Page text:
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How to make gated vocals using a synth as a trigger

There are many ways to make a gated vocal effect, in this article I’ll show you how to do it using a synth as a trigger, rather than using a separate muted trigger channel.

I start by finding a suitable vocal sample. The sample I’ve used is from part of a free sample pack by Music Radar, you can download the full 1,338 samples here.

I’m not going to use the full sample, instead I find a section which doesn’t have a lot of variation in terms of pitch and phrasing. I trim the sample and then reverse it, making sure to enable the high quality setting and also changing the warp setting to complex, this will result in a better quality sound when used on high dynamic range samples. You could turn off warp if you wanted to.

A sample in Ableton Live

I’ll use this sample snippet as an intro and also to form the gate effect.

I now add a long reverb and also the excellent free pitch correction effect GSnap (you can download it here). I then set the scale to G# minor in Gsnap which is the same scale as the track. With this set the sample will now be in the same key as the track.

I then duplicate the audio track and then freeze and flatten it so that the sample is rendered with the reverb and pitch correction applied as a single sample.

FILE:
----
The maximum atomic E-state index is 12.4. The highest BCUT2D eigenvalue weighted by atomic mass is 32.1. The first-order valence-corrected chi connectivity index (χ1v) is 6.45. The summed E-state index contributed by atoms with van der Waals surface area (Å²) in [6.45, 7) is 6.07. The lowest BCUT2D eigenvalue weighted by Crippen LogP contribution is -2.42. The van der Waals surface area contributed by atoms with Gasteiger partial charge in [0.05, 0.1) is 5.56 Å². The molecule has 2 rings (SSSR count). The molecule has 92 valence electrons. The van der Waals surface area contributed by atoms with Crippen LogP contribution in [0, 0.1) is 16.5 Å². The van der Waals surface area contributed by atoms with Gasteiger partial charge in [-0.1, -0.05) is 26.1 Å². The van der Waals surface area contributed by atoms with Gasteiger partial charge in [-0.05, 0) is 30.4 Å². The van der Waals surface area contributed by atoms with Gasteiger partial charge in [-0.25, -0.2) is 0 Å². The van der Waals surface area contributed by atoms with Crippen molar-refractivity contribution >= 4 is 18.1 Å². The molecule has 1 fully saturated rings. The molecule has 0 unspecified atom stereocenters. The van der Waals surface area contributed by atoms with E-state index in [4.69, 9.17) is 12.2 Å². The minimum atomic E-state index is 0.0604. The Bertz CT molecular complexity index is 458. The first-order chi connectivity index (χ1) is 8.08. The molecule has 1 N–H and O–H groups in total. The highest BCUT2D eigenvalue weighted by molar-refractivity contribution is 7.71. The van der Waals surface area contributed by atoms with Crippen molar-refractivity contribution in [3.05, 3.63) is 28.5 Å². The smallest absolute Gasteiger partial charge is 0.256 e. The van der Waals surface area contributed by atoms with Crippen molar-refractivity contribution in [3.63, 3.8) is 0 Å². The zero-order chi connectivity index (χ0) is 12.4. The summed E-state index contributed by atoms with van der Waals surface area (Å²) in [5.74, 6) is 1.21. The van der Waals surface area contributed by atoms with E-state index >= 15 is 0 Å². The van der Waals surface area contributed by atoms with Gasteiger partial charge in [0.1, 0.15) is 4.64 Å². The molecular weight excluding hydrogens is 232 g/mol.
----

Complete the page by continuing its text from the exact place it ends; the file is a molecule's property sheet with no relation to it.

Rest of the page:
I now need to find a part of the rendered sample which can be looped to create an instrument that the gate effect can be applied to. The loop points can always be changed later.

Looping part of a sample in Ableton Live

With this done, I now need to load a gate effect onto the sample channel and activate the side chain and link it to the synth channel which I’ll be using as the gate trigger. I have a simple lead already made which is playing a 303 type sound from Sylenth1, I’ll be using this as the gate trigger.

A 303 type synth sound in Ableton Live's piano roll, the synth used is Sylenth1

The sample needs some compression to make it sound bigger so that it doesn’t get lost in the mix, I also add a saturator effect to add some distortion. I then add a EQ to remove the low end and also some of the harshness from the top end.

It sounds okay at this point. I experiment with changing the loop points on the sample and also add a phaser effect. That sounds good, with the synth trigger channel also playing at the same time as the gated vocal it creates a harmony.

Here is a sample of the gated vocal playing solo, and then the synth, making a harmony.

Different samples will produce a different sound, and different effects will change the sound further. There’s no rules when it comes to being creative when making a track, just try different things.

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Jeremy Latham

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